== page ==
Dessert-maker goes from farm kitchen to export markets.
Trish Gibson must be one of the country's oldest exporting entrepreneurs. The 74-year-old just might be the gutsiest, too.
A domestic recession and then a global financial crisis threatened to bury her start-up gourmet food company. But Gibson upped the ante and staked everything - including the family farm - on expanding the business.
Country Culinaire's handmade pavlova roulades and sticky date puddings are today stocked in Melbourne shops and will soon be in Sydney and Brisbane stores. A new range of handmade icecream is on the market and she has inked a deal with the Ministry of Science and Innovation to improve production techniques at the Hastings factory she bought last year.
Asked about an exit strategy anytime this decade, the septuagenarian says she is concentrating on increasing market share, revenue and further developing the brand before looking for a buyer.
The prospect of driving an international food business that trades on its handmade, preservative-free credentials does not seem to faze Gibson. It's a long way from the company's farm-kitchen beginnings in October 2000, when Gibson first concocted fare to take to a new farmers' market.
Back then, Hawkes Bay was reeling from the recession-driven closure of two meat works, a big blow to the Gibson beef farm. "It was a different place," she says. "We sort of got down in the doldrums and [farmers' market originator Graeme Avery] came along and could see the potential and he got us going."
Avery brought expertise, money ("We eventually paid him back") and, crucially, an eye for a commercial proposition. When market judges suggested the pavlova roulade had strong commercial potential, Avery pushed Gibson to start a company.
"I never, ever dreamt that I'd be doing this 10 years on," she says. "I was a farmer's wife and just doing a bit of catering."
She used to make the dessert - "It's like a rolled-up pavlova; it's flat and then we put the cream on, then we put in the filling and we roll it up like a sponge roll" - two at a time using a little Kenwood mixer.
In 2002 she bought premises in Hastings. "Right from when I started off, I was on a steady growth upwards, until I hit the recession in 2007-08." Experience suggested the downturn wouldn't last but 2009 was no better, and faults in Country Culinaire's premises were hampering production. Meanwhile, three consecutive droughts drove a dagger into the heart of the farm business.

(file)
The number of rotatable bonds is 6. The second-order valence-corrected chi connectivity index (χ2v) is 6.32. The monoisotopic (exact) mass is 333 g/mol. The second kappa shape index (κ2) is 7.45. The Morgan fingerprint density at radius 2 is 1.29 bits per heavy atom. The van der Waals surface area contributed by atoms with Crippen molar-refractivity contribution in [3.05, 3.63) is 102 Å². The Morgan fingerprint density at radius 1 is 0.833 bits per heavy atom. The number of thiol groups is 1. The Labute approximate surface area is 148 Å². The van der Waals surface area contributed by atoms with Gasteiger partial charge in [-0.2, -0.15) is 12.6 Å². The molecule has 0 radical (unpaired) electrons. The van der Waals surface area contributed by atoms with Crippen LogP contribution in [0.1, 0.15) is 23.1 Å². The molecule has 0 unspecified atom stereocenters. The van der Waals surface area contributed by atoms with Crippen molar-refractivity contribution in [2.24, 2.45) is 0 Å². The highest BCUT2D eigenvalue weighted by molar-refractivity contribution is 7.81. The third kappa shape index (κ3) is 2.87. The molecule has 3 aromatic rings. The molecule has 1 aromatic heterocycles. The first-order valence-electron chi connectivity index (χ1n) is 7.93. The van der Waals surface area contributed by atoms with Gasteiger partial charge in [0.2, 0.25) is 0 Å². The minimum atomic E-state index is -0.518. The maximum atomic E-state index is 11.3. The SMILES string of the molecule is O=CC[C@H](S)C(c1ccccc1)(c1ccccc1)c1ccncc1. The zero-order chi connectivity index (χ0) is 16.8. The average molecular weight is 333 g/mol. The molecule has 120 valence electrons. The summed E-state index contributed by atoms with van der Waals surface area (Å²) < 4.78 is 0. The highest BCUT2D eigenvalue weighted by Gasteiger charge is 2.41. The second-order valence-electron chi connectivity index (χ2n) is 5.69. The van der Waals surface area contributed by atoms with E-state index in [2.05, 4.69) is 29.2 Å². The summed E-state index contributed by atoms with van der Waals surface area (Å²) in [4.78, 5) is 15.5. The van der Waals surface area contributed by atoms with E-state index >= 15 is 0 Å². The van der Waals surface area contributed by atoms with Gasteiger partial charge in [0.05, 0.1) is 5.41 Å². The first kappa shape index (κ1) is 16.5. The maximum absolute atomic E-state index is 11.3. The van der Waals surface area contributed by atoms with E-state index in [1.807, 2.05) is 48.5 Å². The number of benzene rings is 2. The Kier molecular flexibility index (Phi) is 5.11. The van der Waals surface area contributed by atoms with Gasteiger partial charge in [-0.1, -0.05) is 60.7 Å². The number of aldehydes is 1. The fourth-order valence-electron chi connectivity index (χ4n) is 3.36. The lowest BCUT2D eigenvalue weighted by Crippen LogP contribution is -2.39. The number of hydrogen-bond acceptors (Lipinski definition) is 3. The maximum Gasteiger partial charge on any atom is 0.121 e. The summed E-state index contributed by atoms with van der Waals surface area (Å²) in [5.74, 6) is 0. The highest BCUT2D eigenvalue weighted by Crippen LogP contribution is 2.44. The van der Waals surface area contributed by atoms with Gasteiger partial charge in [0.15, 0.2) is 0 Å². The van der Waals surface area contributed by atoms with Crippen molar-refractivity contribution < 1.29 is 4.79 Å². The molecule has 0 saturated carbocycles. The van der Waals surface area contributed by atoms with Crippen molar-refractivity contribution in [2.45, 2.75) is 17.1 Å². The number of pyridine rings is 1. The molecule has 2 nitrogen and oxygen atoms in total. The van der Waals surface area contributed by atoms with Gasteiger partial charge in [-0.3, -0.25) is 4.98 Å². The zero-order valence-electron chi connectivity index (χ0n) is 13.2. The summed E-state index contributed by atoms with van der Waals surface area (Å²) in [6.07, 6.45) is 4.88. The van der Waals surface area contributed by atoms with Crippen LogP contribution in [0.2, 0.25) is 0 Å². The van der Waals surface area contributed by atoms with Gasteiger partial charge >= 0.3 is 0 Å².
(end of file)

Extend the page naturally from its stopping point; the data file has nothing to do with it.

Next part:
"We weren't making any headway and we thought [Country Culinaire] had bigger potential, so we sold [most of the farm last year]," Gibson says. Did she fear putting the couple's assets on the line? "No, I'm an optimist and we talked about it."
"[Husband Barrie] was more than happy for me," she says. "I know I've got a good product and everybody likes it; they might not like the price but it's handmade."
So new premises were bought and a new product was devised after Gibson agonised about the waste of egg yolks from pavlova production. Instead of sending the yolks to a local piggery, she decided to make handmade icecream, ordering a churn from Italy and settling on eight flavours including chocolate and chilli, liquorice and black icecream. "I've gone back to the old-fashioned way of how icecream used to be made with egg custard," she says.
Country Culinaire icecream ticked all the boxes in both presentation and flavour. It is rolled into 650ml tubes, allowing diners to cut the dessert into perfect rounds.
The icecream and Gibson's other products are stocked in New World supermarkets, and she has attracted orders from restaurants around the country.
She has also received an offer to stock stores in Australia, a market Gibson had previously tried to crack. A deal with Costco was signed to supply Melbourne and her product will soon be in Sydney and Canberra stores, too.
"I couldn't believe all this happened. A lot of businesses sold when they're just about there and that was the reason I didn't shut the door, because I thought if I can just hang in there and I know I've got a good product and it will all come right."
Her instincts were correct, and now a dollar-for-dollar deal with the Ministry of Science and Innovation will see production methods improved. "I am in expansion mode; you wouldn't believe it."